What Is the London Stock Exchange?
The London Stock Exchange (LSE) is the primary stock exchange in the U.K. and the largest in Europe. Originated in 1773, the regional exchanges were merged in 1973 to form the Stock Exchange of Great Britain and Ireland, later renamed the London Stock Exchange (LSE). The Financial Times Stock Exchange (FTSE) 100 Share Index, or "Footsie", is the dominant index, containing 100 of the top blue chips on the LSE.
The stock exchange is physically located in the city of London. In 2007, the London Stock Exchange merged with the Milan Stock Exchange, Borsa Italiana to form the London Stock Exchange Group.
Understanding the London Stock Exchange (LSE)
Through its primary markets, the LSE provides cost-efficient access to some of the world’s deepest and most liquid pools of capital. It is home to a wide range of companies and provides electronic equities trading for listed companies.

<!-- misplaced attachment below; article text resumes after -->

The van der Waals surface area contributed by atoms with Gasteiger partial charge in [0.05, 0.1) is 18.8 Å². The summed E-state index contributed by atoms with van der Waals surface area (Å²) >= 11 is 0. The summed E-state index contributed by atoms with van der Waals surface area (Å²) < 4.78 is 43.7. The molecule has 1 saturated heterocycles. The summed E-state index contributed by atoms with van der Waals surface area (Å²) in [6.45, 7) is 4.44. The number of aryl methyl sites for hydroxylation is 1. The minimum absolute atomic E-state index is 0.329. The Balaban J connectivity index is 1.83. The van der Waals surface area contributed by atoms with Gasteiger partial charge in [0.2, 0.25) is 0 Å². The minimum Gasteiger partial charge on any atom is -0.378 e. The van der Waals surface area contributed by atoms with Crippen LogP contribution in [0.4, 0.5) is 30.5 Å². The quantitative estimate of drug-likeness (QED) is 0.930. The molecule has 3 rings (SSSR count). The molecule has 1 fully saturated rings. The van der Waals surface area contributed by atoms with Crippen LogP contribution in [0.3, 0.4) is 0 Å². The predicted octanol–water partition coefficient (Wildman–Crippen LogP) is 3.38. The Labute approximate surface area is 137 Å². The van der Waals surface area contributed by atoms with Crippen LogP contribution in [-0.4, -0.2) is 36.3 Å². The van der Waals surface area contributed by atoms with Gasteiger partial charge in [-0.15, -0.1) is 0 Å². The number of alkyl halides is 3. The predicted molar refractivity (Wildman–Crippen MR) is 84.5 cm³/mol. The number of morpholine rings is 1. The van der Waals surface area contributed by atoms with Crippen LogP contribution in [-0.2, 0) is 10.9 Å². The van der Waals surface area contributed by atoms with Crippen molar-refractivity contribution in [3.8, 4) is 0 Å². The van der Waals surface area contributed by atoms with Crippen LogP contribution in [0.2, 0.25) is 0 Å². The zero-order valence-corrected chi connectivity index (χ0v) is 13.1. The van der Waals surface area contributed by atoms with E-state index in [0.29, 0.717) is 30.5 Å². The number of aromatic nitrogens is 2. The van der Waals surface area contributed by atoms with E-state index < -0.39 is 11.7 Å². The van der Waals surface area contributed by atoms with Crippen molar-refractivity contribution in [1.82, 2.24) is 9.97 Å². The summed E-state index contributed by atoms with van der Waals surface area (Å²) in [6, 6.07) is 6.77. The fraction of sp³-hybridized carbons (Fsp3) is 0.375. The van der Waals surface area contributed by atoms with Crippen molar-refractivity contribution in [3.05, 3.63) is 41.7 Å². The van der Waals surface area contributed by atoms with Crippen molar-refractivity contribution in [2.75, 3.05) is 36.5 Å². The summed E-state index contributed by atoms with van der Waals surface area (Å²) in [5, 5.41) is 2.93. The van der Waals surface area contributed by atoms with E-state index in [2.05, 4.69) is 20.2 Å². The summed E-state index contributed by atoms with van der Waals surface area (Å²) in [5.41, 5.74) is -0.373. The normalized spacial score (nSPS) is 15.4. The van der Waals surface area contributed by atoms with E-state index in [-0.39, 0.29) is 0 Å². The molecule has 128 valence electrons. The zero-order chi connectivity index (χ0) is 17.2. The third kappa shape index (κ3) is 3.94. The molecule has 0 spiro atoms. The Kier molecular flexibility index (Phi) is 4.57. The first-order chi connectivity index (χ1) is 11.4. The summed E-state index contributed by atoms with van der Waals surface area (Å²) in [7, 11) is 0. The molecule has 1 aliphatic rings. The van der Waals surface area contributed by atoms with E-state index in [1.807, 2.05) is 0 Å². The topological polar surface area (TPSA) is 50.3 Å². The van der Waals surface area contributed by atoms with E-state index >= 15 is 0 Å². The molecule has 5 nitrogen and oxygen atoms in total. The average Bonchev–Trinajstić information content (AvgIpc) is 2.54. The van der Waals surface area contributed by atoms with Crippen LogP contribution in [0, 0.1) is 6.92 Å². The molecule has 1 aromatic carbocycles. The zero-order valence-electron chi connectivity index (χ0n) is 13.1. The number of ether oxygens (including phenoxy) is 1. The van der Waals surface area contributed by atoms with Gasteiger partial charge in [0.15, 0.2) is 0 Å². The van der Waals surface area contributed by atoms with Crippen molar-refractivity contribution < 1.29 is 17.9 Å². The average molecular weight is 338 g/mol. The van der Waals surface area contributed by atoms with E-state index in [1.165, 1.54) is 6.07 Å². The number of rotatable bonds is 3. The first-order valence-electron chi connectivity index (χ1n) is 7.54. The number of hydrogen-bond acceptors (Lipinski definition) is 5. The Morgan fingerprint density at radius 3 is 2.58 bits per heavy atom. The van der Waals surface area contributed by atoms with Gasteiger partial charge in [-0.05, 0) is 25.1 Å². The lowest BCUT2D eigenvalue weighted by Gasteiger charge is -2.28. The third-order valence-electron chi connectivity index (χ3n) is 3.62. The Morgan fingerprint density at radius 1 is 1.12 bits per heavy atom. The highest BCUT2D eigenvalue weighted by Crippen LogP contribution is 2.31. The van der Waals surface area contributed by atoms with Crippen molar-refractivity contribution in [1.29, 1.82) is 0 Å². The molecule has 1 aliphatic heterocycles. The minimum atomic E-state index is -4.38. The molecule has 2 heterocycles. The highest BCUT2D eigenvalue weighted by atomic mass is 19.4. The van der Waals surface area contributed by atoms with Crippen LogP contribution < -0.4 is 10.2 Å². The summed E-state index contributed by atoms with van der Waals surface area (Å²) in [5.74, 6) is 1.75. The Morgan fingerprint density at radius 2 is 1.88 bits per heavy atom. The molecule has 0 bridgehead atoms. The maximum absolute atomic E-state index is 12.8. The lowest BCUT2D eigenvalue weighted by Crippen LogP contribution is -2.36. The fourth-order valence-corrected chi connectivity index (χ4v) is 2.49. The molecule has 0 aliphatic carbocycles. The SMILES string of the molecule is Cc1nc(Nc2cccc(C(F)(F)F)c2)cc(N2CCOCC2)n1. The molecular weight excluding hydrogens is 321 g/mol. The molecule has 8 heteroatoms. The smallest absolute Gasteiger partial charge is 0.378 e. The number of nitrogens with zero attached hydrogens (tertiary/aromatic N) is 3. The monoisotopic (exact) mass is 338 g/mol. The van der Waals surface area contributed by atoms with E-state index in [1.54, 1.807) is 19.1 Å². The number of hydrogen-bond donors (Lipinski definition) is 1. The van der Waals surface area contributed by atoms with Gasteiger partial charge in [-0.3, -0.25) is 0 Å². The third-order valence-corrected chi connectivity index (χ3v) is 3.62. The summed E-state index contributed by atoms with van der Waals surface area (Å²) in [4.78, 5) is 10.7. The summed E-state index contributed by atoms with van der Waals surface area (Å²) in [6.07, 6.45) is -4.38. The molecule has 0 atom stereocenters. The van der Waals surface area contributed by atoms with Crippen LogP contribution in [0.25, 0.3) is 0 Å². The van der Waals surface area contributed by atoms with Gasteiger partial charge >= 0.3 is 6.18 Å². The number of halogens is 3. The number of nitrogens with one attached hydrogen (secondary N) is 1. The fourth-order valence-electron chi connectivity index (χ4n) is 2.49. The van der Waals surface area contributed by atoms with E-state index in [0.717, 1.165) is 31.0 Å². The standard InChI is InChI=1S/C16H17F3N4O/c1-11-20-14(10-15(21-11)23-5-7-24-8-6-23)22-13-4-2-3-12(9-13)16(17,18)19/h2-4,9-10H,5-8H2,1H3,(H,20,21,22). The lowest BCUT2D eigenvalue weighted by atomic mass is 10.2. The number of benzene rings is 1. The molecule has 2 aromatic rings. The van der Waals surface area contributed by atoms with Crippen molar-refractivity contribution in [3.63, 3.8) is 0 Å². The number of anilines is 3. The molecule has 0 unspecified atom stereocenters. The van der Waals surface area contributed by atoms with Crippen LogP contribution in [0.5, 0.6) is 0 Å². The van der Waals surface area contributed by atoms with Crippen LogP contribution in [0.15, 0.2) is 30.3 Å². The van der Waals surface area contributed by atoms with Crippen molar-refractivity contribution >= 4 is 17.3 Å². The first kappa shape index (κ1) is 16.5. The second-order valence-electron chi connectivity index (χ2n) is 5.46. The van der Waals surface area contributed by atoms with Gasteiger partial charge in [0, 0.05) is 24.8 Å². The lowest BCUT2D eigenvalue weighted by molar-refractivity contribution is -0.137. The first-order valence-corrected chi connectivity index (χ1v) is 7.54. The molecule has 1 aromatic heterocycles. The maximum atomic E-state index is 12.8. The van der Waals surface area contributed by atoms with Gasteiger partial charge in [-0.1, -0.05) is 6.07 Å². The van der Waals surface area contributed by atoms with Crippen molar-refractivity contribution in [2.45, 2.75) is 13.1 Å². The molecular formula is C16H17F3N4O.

The LSE is the most international of all stock exchanges with thousands of companies from more than 60 countries, and it is the premier source of equity-market liquidity, benchmark prices and market data in Europe. Linked by partnerships to international exchanges in Asia and Africa, the LSE intends to remove cost and regulatory barriers from capital markets worldwide.
The Main Market
The Main Market of the LSE is one of the world's most diverse stock markets with companies making up 40 different sectors. The Main Market offers companies access to robust, real-time pricing; access to deep pools of capital; benchmarking through the FTSE UK Index Series; and significant levels of media coverage, research, and announcements.
There are a number of different ways for companies to join the Main Market, including the following:
The Premium segment applies only to equity shares issued by trading firms, as well as closed and open-ended investment entities. Premium listing issuers are required to meet the UK’s super-equivalent rules which are higher than the minimum requirements of the European Union (EU).
The Standard segment is open to the issuing of equity shares, Global Depositary Receipts (GDRs), debt securities and derivatives that must comply with EU minimum requirements.
The High Growth Segment and the Specialist Fund Segment are designed specifically for high growth, revenue-generating businesses and highly specialized investment entities that target institutional or professionally advised investors, respectively.